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Dr. Les Potter has over 53 years in education in the US and Egypt with 45 years in school and university administration. Currently Les is retired from full time employment but is a consultant at Core...
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Tips for the Prospective Teacher

In the US we are going to need more and more teachers as the supply is running out. Statistically about half of the teachers leave the field after only five years. Unfortunately, states are encouraging more experienced teachers to leave in order to save money. I was a chair of an education department at a college for six years and we saw at our school and many other education departments that we are not getting the number of students we once did.

In Florida, like numerous states, there is a teacher shortage. This is true in the number of teachers needed but also in the subject matter. We are desperate for math, science, STEM, special education, etc. teachers.

For the prospective teacher, Ask yourself: What can I teach and what do I want to teach? This is a very important question because if you "settle" for a position that you really don't want you may become very unhappy and you may quit or be terminated.

What grade levels or subject areas do I feel comfortable working with? What are my career goals? Think this through very carefully as many new teachers leave or become disenchanted with their career choice. If you start as a teacher you may end your career after thirty years as a teacher. There is not much opportunity for growth in the K-12 school unless you go into administration.

Where do I want to live and work? The good news is that there are teachers everywhere. The bad news can be pay, living and working conditions as well as opportunities can vary greatly. Investigate the school and community before accepting a teaching position.

Will I be happy at this job? Only you will know! Consider the school, teaching assignment, money and opportunities before you sign on the dotted line.

Other factors to consider:  

Are you career or place bound---do you have to work in this district or would i be happier somewhere else? Do I want to live and work in a city, suburbs, rural area or in the north, south, middle, east or west part of the country?

Are there any opportunities for growth---professionally and personally? What job satisfaction is there for me in teaching?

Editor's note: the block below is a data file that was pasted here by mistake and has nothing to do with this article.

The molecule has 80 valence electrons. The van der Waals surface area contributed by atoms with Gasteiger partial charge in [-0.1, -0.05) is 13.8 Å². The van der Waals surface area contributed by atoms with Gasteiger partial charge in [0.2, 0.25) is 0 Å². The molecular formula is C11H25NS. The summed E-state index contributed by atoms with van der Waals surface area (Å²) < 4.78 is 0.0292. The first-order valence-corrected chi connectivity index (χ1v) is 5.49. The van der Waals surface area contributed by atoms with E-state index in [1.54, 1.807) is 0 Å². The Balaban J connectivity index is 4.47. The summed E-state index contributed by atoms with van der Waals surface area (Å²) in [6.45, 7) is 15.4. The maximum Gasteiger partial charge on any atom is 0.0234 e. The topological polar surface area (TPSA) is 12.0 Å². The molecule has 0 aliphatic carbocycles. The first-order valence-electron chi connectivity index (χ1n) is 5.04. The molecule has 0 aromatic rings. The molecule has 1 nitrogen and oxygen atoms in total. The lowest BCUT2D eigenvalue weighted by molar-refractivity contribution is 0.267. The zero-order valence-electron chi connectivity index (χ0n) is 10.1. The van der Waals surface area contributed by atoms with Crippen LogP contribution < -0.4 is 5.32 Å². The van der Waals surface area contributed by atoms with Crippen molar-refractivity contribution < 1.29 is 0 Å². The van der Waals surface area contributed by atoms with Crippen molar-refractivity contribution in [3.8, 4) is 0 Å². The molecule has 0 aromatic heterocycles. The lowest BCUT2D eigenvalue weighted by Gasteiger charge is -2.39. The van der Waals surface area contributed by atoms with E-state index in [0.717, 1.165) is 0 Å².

What can you do now?

Create an effective resume and portfolio. Check for typos and grammatical mistakes ---this will be the first opportunity for administrators to "see you".

Secure references and letters of support, again check for typos and grammatical mistakes . Make sure your references will be a reference for you prior to you using their name on the resume. Write a letter of interest and cover letter. I always suggest that you have someone read all of your letters to make sure it "reads OK".

If school districts still use paper applications in areas where you would like to work, pick one up or check on-line through their personnel office.

Call and visit school districts and go to job fairs, in person or on-line.

Learn as much as you can about the school, district and community before you apply. Keep current on the trends, technology and issues in education.

Practice good interviewing skills and remember you must sell yourself to get that teaching position and the hardest job to get in education is the first one!

Many American teachers are looking at opportunities overseas. As a former director of an international school in Egypt, I believe that this is a good experience for teachers who want to see the world and enjoy very good benefits. If you do choose this route, do your homework. As in the states, there are good schools and not so good schools in foreign countries.

Dr. Les Potter
Assistant to the Superintendent
American International School West
[email protected]